"Leadership should be born out of the understanding of the needs of those who would be affected by it." -- Marian Anderson
...In a follow-up session with the client team, when I was told this story, my reaction was only slightly conflicted. On the one hand, I'd be the last one to condone physical violence or threats of it, but on the other hand, it was clear that the engineer had gotten the message that the manager had not. Project participants, once they discover how much they can achieve if allowed to work in a single-tasking state of flow, are loathe to allow managers to take that high-performance environment away. Admittedly, it takes managers a bit longer to feel the real benefits, as they might need to see to believe the enhanced pace of project completions and unleashed capacity that results, but for most, effective education, indoctrination, and simulation allows them to suspend disbelief long enough to effect improvement, by walking the talk.

For those that don't, there are always the batons.

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Thursday, December 26, 2002

Rumsfeld's Rules -- Enlarging Problems -- The ThoughtsOnBusiness blog recently pointed to a document (pdf) purporting to be a compendium of "rules" for dealing with Washington, attributed to our current Secretary of Defense. Back before I got seriously into blogging, I focused my spare writing time on a series of short pieces useful as columns in local professional society newsletters. One of which, Make Mountains of Molehills, was triggered by a similar reference, and took as a starting point a line about enlarging problems.
"If a problem cannot be solved, enlarge it." -- Dwight D. Eisenhower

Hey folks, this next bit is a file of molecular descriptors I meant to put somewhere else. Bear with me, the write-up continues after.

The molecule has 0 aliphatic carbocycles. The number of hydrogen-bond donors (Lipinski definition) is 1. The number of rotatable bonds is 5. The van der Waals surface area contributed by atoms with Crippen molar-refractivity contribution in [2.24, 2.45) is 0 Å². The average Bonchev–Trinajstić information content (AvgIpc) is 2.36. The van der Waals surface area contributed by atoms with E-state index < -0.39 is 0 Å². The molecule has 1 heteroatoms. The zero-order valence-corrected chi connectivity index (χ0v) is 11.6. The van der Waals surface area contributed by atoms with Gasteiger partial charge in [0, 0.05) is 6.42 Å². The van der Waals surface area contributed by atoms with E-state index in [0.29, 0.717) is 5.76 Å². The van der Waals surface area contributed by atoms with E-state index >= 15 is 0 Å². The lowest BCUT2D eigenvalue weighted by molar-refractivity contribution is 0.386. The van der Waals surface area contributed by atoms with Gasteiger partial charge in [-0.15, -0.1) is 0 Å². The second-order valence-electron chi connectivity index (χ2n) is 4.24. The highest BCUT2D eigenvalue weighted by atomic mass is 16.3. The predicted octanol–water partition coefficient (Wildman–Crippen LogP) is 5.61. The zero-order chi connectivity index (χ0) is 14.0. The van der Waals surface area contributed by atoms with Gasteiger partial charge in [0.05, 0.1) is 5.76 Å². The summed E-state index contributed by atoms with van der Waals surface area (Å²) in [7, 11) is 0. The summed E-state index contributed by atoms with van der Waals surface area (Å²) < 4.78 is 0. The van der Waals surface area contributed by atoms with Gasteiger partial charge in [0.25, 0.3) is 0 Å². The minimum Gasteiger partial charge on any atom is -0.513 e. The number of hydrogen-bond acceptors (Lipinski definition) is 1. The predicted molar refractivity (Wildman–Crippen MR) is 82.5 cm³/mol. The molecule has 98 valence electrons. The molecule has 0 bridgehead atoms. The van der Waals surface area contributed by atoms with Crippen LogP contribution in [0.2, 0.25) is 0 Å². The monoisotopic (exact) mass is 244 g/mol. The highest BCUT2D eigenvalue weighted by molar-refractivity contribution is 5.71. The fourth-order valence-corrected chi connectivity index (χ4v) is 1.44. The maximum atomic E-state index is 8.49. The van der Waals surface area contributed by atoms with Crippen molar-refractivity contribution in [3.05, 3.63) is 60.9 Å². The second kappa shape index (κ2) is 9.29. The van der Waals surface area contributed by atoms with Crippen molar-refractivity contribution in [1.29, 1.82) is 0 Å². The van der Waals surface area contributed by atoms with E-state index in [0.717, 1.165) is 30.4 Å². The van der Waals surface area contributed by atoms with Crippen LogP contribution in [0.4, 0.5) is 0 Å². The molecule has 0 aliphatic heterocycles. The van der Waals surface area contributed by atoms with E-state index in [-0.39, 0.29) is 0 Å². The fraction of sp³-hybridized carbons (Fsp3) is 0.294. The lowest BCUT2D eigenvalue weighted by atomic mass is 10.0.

This on rang true with me as, the primary analytical process I use -- the Theory of Constraints Thinking Processes provides an approach for doing just that. The definition of problems as dilemmas or conflicts allows a range of seemingly unrelated symptoms (chronic or intractable by themselves) to be grouped and "enlarged" in the search for deeper commonalities and "core conflicts." The focus for solution shifts to this deeper root cause, since 1) if it is not addressed, it will continue to perpetuate and retrigger the symptomatic problems and 2) if it is addressed, it will provide a consistent direction for the solutions of the symptoms.

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Monday, December 23, 2002

Ho Ho Ho! -- Merry/Happy whatever.

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An Evaporating Cloud Testimonial -- Exploring older posts in Joe Ely's Lean Diary (previously mentioned here), I came across this little "success story" about interpersonal benefits of using Evaporating Clouds (scroll down to "The Tools" at this link) to define a conflict and get out of being "hung up on the testy exchange with my friend."

Nice story.

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Sunday, December 22, 2002

• A Short Day -- A verse from my friends, Donna Fitzgerald and John McHugh of NewGrange
"May you always have work for your hands to do.
May your pockets hold always a coin or two.
May the sun shine bright on your windowpane.
And may the light of the solstice sun brighten your day."
Worth repeating from me to you, my readers, as well.

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• A Good Question -- In a newsgroup disussion, regarding possible unintended consequences in a current topic too political to get into on this weblog, this comment came up from a writer and TV producer I respect...
"So I guess the question before us is not so much 'Does the end justify the means?' as 'Does the means assure the end?'"
Not only applicable to the important question at hand, but applicable to many business decisions as well. Assuring that the means get to the desired ends is what Future Reality Trees and Negative Branch Reservations are all about.

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Friday, December 20, 2002

Six Sigma and Lean Manufacturing: Synergystic or in Conflict? -- From ASQ's Six Sigma Forum Magazine : November 2002 -- As in most of these articles with titles like this (including my own), the answer to the question of synergy or conflict is probably obvious by now. This one is actually a collection of responses from five working managers and one academic. Some of the comments that caught my attention: